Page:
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We Celebrate Black History Month 2009
Three Generations of Africam American Women Reflect on President Obama’s Inauguration
Shelia Evans-Tranumn * Dr. Adelaide L. SanfordDeanna Evans

Shelia Evans-Tranumn

On January 20, 2009 the Negro The National Anthem became an anthem for all Americans. 

Lift every voice and sing, Till earth and heaven Ring

Ring with the harmony of Liberty;

Let our rejoicing rise, High as the listening skies

Let it resound loud as the rolling sea.

The journey to Washington had been filled with months of great expectations. In August of 2008 I witnessed the election of Barack Obama as the Democratic nominee for President of the United States of America in Denver, Colorado. Sitting in the skybox with notables such as Adelaide Sanford, LeVar Burton, Tracey Ross, L. Londell McMillan, Angela Bassett, Jessie and Jackie Jackson, Karen and Herbert Daughtry and others, I listened attentively as Hillary Rodham Clinton, a presidential candidate herself, cast all of New York’s vote for Barack Obama and then called for the roll call to come to an end so that the convention could declare a son of Africa the Democratic nominee. The electricity pierced through the air as banners started waving, screams of joy bounced off every wall and tears rolled down cheeks like a mighty streams. As a spirit of victory permeated the arena each African American found the eyes of others and regardless of age we heard through each other’s tear stained eyes the declaration,” I never thought I would live to see an African American become the Democratic nominee in my lifetime.” Was it possible that America had changed? Only time would tell.

Election night I was at the Sheraton Hotel in midtown Manhattan. The room was packed with those that wanted to witness the future of America side-by-side with those who at least felt the hope could be realized. When the election results flashed across the giant screens, the first person I called was Adelaide Sanford, the granddaughter of a chattel slave. Amid the screams and tears we once again acknowledged that we never thought we would live to see America express her humanity, her civility and her hopefulness in this manner. More determined that ever, we knew we had to get to Washington to witness the inauguration for ourselves.

Stony the road we trod, Bitter the chastening rod,

Felt in the days when hope unborn had died;

Yet with a steady beat, Have not our weary feet

Come to the place for which our fathers sighed?

The journey to Washington, DC was a part of the imperative that if given the chance, we would weather the cold, the lines and the long walk to see the first African American take the oath of office as President of the United States of America. On January 20th we left the hotel at 7:00am we took the circuitous route outlined by metal barricades for pedestrian traffic. Millions came from around the world on a pilgrimage to Capitol Hill. With cane in hand, Vice Chancellor Emerita Sanford’s gait was slow and steady.  I walked a few paces ahead of her to break the cold, the wind, and the sea of humanity that met us on every turn.  We finally arrived inside the gate of the Capitol around 9:00 am even though our hotel was only a few blocks away. During the two-hour journey I would stop and ask, “Are you tired; do you want to rest?” At eighty-three years old, her response back to me echoed the gospel song,” I don’t feel no ways tired.” It was a day set aside to appreciate every step of the journey because it made us keenly aware of every struggle that had to be overcome to witness this day in history. Barack Obama became the symbol of what so many Americans could have achieved if slavery had not been an impressionable part of their American experience. This son out of African, this African American was spared the genetic memory of having mothers and grandfathers and uncles and great aunts who felt the pains of slavery and its aftermath. The pain I saw as a child will never be erased. It was the pain of seeing my beloved Uncle Edward’s mutilated body. His only crime was looking at a white woman in a public place. Beaten nearly half to death he survived, but his mind would never be the same for as long as he lived. The pain of beatings, lynchings, water hoses and dogs occupied space in each step that I took.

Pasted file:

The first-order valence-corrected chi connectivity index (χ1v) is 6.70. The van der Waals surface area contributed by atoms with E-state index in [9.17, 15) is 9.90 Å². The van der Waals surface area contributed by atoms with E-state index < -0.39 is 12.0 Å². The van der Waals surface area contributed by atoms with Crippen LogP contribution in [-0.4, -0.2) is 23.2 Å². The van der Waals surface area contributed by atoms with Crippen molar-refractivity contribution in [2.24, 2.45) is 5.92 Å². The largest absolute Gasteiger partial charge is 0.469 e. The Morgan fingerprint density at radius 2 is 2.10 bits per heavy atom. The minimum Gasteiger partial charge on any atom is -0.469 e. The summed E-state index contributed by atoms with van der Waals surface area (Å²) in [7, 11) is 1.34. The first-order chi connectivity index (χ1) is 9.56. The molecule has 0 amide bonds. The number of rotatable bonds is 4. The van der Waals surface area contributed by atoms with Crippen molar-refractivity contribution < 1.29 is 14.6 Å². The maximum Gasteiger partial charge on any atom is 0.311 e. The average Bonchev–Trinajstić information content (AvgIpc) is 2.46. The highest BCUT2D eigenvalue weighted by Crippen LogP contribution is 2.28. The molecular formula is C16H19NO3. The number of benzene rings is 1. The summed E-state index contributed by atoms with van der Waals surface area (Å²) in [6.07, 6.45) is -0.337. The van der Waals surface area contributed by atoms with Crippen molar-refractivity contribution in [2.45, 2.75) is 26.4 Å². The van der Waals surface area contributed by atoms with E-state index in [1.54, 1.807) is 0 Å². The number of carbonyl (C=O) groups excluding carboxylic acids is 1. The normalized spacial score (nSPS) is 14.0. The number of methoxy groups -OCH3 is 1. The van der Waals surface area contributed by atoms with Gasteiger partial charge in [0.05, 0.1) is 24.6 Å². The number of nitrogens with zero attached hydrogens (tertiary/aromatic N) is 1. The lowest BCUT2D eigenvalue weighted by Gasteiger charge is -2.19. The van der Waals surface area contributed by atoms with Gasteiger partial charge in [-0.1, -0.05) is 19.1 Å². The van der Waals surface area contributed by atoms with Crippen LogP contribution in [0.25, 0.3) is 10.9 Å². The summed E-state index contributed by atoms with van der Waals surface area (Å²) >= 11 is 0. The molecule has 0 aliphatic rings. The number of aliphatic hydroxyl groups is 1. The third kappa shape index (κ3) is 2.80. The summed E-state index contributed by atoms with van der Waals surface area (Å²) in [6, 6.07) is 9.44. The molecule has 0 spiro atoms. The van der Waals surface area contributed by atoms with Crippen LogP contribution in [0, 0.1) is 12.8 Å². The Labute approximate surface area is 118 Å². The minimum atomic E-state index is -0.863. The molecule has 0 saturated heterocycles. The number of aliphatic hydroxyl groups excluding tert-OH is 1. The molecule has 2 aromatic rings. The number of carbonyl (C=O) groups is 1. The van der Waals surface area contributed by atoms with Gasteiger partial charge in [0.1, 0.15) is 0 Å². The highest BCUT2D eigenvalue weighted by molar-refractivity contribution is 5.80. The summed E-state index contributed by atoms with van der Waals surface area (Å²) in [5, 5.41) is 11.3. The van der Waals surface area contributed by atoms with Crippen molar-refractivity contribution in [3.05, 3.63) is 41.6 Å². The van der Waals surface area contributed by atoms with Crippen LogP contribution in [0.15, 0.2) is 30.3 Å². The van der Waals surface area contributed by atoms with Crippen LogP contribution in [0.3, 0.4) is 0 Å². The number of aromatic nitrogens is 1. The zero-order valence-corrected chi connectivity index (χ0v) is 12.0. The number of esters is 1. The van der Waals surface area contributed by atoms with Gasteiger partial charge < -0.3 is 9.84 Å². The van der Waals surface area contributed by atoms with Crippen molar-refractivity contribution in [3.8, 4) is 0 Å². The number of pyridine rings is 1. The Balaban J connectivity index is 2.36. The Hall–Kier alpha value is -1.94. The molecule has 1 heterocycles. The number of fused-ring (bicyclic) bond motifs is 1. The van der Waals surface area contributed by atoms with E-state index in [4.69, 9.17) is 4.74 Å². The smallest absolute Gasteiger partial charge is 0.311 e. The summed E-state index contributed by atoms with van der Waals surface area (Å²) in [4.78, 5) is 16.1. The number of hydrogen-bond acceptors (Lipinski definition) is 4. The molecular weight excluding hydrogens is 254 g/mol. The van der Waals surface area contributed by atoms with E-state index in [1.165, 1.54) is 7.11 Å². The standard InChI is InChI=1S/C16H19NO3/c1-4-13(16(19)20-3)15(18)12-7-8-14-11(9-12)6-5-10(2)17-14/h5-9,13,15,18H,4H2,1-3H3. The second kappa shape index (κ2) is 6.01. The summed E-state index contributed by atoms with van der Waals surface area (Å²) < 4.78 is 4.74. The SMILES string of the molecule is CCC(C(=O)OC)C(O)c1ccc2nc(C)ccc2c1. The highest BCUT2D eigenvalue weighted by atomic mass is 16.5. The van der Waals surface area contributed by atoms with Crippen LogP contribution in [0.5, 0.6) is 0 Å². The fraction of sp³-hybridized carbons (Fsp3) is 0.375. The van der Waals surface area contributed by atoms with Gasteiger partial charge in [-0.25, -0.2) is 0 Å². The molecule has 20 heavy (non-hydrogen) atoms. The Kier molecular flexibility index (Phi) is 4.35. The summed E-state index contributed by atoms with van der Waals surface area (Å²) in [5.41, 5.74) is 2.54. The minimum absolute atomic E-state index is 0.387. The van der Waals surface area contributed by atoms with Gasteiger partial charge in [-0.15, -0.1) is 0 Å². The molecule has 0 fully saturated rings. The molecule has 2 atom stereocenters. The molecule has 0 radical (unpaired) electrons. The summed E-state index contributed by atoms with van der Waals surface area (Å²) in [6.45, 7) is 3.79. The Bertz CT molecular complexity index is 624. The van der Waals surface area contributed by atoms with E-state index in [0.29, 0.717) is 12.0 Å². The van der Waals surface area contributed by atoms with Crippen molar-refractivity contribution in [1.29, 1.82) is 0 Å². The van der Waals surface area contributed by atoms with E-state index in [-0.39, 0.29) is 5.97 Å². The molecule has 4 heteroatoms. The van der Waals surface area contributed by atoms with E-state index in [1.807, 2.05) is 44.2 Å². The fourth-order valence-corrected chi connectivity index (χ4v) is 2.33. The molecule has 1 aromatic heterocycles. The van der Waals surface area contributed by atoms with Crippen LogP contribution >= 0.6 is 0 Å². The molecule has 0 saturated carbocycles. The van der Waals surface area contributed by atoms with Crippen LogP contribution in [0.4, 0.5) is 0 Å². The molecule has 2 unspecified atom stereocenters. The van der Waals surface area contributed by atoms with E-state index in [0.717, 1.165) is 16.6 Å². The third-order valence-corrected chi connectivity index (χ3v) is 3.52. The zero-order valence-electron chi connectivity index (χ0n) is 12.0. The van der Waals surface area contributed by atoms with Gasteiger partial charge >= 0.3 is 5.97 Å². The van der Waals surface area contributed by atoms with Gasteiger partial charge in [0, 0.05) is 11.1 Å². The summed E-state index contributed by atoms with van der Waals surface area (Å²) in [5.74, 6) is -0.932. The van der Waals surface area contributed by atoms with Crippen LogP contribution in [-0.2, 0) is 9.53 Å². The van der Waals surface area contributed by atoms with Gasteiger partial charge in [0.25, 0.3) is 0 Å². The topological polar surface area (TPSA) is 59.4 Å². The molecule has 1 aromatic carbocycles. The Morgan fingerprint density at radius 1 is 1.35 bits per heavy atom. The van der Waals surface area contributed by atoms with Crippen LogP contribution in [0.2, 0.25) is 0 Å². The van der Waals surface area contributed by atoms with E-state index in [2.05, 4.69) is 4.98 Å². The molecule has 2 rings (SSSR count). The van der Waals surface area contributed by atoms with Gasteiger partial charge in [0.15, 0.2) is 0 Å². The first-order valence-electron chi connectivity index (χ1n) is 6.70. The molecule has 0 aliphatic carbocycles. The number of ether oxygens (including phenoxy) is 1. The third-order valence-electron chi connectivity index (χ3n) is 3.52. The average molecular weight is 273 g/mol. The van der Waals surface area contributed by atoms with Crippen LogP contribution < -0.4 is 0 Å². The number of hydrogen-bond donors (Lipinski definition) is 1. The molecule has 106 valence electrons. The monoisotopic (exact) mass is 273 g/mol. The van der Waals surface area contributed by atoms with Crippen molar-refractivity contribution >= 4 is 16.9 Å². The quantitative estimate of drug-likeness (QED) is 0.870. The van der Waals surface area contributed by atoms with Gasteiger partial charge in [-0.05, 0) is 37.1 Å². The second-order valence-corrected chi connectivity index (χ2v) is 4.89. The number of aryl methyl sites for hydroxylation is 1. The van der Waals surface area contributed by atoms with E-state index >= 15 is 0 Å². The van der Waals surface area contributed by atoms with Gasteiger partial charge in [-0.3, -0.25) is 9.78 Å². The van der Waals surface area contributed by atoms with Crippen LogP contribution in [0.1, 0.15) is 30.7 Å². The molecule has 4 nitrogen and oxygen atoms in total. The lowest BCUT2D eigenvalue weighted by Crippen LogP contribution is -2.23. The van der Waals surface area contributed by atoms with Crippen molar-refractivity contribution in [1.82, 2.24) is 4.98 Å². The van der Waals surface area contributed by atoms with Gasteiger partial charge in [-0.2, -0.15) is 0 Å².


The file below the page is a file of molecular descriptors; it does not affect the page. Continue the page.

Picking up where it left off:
We have come over a way that with tears has been watered,

We have come, treading our path through the blood of the slaughtered;

Out from the gloomy past, Till now we stand at last

Where the white gleam of our bright star is cast.

Sitting there in the bitter cold, I saw others who had made their way to witness history, to sit in the cold and to walk the lines. Halle Berry, Jamie Fox, Tyra Banks, Bruce Springsteen, L. Londell McMillan, Denzel Washington and Forest Whitaker just to name a few. But the real stories of triumph were depicted by two precious souls. Two men arrived not on their own strength, but through the strength of friends. One was carried on a stretcher and another had his entire body weight supported by the necks of two friends who carried him on the journey. This day was not for the faint of heart. It was a day for the determined, the brave, and the proud. I traveled to Washington to witness history, but I came to understand sitting in the bitter cold that I too was making history. With the oath of office taken, the tears flowed, kisses and hugs were given to and received by strangers, and for the first time since Martin Luther King, Jr. was killed, I too wanted to burst out and recite the Pledge of Allegiance for liberty and justice for all was now a stark reality. I stood with my eyes closed as frozen tears left timeless marks on my cheeks and recited along with the Reverend Joseph Lowery’s prayer the closing stanza of the Negro National Anthem,

God of our weary years, God of our silent tears,

Though who has brought us thus far on the way;

Thou who has by Thy might, Led us into the light,

Keep us forever in the path, we pray.

Lest our feet stray from the places, Our God, where we met Thee;

Lest our hearts drunk with the wine of the world, we forget Thee;

Shadowed beneath Thy hand, May we forever stand,

True to our God, True to our native land. #

Shelia Evans-Tranumn is the Associate Commissioner of Education, New York State.

Dr. Adelaide L. Sanford

The inauguration was not a singularly spectacular event to me. It was a day awash with retrospection, and replete with “Sankofa”—“looking back to move forward”.

Grandma was an enigmatic wonder to me. She did not bear grievances. It was eons before I understood how well she hid her pain, covered the scabs and repressed her grief for her children and her grand children’s sake. She told her story so that the knowledge would protect us. Her telling revealed a spiritual triumph, a knowing and validation of self though engulfed by pronouncements of her inhumanity.